Area Forecast Discussion
Issued by NWS Burlington, VT

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FXUS61 KBTV 201917

Area Forecast Discussion
National Weather Service Burlington VT
317 PM EDT Tue Aug 20 2019

Showers and thunderstorms return Wednesday afternoon with the
potential for some organized storms capable of gusty winds,
locally heavy rainfall, and frequent lightning. A cold front
will push through Thursday morning, followed by high pressure
building in and a return to cooler and drier weather for the end
of the week.


As of 310 PM EDT Tuesday...Period of quiet weather continues
tonight as high pressure departs the region to the east.
Light southerly winds will continue overnight, which will keep
overnight temperatures relatively warm despite the initial clear
skies. Clouds will spread over the region after midnight as a
warm front approaches the area. Overnight lows will be in the
upper 50s to mid 60s.

Interesting setup coming together for Wednesday with several
ingredients present for the development of some strong to severe
thunderstorms. However, as has been the case most of the summer
for the North Country, several factors also working against the challenging forecast to weigh out both sides with
the result being a conditional severe threat for tomorrow. In
the upper levels, synoptic picture features an upper-level low
digging upstream over the northern Great Lakes Region during the
day Wednesday with southwesterly flow increasing over the BTV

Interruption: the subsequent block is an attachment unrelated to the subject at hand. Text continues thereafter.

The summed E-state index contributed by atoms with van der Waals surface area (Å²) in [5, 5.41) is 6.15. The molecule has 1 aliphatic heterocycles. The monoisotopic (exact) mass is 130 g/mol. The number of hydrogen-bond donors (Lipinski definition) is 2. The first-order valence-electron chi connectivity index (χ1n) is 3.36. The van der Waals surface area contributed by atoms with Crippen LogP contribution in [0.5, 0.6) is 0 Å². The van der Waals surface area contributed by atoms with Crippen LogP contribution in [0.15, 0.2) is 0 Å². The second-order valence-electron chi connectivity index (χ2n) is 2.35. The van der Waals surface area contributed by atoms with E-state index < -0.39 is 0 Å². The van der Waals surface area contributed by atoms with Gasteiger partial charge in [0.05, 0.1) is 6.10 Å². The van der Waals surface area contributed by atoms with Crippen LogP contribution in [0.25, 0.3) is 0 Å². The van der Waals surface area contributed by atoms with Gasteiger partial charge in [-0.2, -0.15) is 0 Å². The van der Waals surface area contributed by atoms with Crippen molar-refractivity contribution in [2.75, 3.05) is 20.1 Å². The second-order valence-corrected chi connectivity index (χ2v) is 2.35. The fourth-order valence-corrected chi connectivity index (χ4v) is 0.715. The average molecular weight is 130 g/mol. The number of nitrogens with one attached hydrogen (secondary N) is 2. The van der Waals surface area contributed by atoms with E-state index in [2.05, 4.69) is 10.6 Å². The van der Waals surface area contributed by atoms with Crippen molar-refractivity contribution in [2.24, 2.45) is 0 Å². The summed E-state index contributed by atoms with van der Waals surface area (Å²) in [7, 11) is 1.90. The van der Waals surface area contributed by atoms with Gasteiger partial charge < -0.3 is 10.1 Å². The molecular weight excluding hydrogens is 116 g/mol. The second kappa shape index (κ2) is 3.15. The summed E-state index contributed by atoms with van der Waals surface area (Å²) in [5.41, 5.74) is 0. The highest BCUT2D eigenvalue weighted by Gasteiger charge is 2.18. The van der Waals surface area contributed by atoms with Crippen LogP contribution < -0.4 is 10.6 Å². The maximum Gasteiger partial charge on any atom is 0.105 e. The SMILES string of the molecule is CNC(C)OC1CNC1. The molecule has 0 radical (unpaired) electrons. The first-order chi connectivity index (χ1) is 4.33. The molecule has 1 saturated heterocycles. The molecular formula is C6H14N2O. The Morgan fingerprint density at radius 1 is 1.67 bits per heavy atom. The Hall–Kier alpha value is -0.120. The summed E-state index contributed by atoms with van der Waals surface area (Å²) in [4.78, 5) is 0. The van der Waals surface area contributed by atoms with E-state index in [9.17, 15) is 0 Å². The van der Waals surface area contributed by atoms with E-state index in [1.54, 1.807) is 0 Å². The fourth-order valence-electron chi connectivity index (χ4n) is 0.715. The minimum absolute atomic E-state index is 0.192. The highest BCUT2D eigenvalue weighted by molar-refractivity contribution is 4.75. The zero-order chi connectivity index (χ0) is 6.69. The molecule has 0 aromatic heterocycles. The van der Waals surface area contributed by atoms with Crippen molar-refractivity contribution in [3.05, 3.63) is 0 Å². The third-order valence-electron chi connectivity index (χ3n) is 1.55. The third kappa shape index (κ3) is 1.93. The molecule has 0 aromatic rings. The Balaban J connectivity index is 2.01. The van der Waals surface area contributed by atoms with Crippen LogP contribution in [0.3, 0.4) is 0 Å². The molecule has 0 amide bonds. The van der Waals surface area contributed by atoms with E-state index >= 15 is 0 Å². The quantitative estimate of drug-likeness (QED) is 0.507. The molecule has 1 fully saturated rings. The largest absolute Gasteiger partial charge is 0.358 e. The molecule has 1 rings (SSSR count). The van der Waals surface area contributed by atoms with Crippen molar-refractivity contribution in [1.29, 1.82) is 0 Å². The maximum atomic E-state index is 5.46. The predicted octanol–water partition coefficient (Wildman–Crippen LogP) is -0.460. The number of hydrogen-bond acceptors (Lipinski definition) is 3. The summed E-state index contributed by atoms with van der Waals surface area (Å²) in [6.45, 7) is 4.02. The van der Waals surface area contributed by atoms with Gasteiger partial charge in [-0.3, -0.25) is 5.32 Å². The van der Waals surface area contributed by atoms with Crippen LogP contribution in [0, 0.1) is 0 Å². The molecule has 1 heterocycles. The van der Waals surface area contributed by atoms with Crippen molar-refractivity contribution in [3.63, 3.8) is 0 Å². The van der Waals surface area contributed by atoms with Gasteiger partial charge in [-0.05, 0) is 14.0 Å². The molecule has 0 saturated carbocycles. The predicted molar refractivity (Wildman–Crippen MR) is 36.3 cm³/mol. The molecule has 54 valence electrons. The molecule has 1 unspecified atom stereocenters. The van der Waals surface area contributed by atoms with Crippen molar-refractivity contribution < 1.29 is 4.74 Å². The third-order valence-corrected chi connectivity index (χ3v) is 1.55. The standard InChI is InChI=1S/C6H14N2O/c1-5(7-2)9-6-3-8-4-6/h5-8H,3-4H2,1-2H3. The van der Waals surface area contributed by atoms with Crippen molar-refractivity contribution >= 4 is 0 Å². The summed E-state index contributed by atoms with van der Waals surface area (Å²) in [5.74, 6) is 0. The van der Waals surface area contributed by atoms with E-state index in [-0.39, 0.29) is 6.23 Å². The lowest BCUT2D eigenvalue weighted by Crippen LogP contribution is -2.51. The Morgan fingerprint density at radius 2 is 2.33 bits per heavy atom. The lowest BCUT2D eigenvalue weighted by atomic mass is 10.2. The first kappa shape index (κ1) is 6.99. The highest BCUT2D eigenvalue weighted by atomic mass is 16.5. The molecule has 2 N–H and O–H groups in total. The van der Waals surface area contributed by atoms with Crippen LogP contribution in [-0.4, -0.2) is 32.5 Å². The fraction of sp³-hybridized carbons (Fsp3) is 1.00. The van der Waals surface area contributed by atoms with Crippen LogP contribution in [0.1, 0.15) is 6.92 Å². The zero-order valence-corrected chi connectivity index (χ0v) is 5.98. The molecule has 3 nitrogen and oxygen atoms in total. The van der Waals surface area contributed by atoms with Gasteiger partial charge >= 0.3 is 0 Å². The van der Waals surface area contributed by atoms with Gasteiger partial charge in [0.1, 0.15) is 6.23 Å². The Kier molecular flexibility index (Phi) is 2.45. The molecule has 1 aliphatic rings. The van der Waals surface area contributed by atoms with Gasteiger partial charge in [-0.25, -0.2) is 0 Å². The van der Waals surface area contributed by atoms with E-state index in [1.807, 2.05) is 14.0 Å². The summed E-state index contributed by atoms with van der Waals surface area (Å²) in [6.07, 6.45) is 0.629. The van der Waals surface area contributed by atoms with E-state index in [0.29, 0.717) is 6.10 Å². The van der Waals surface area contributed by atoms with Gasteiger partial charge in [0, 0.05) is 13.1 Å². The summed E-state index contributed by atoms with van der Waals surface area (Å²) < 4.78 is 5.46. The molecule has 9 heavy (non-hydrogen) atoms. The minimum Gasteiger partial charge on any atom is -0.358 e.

CWA ahead of the system. Models continue to indicate a shortwave
will move through eastern NY and into western New England
during the early afternoon hours on Wednesday...which will be a
key player in deep convective initiation. Meanwhile, surface
temperatures and dewpoints will increase quickly on
strengthening southwesterly flow just ahead of the wave. A warm
front will lift through southern and central New England during
the morning hours, which will spread some cloud cover over much
of Vermont and into eastern New York...limiting development of
instability. Thus, greatest axis of instability is progged to
develop over the Saint Lawrence Valley (1500+ J/kg), with degree
of destabilization further east still in question. However if
Vermont is able to destabilize after morning cloud cover,
showers and thunderstorms are likely to develop in the early
afternoon ahead of the upper wave and along a prefrontal trough.

Severe threat:  Best deep layer shear will be removed to the
northwest closer to the heart of the upper trough, but still
looking at 25-35 kts 0-6 km shear in our forecast area...supportive
of organized strong to severe convection with organized
multicells being the primary convective mode. Forecast
hodographs indicating 0-3 km SRH values of over 250 m2/s2 over
southern the potential for rotating sustained
updrafts will be relatively high with any storms that develop in
southern into central Vermont. Low and mid-level shear and
helicity values decrease further north through the remainder of
the CWA. Lapse rates are not overly impressive, in fact latest
model runs have trended back on the amount of dry air available
in the mid- levels, instead indicating near moist adiabatic
lapse rates. This does work somewhat against the severe wind
threat, but overall after evaluating all the factors still
seeing enough signals for some storms with potentially damaging
gusty winds, so have included mention of this threats in the

Rainfall: With regards to rainfall amounts, storms will be
capable of locally heavy rainfall given PW values > 1.75 inches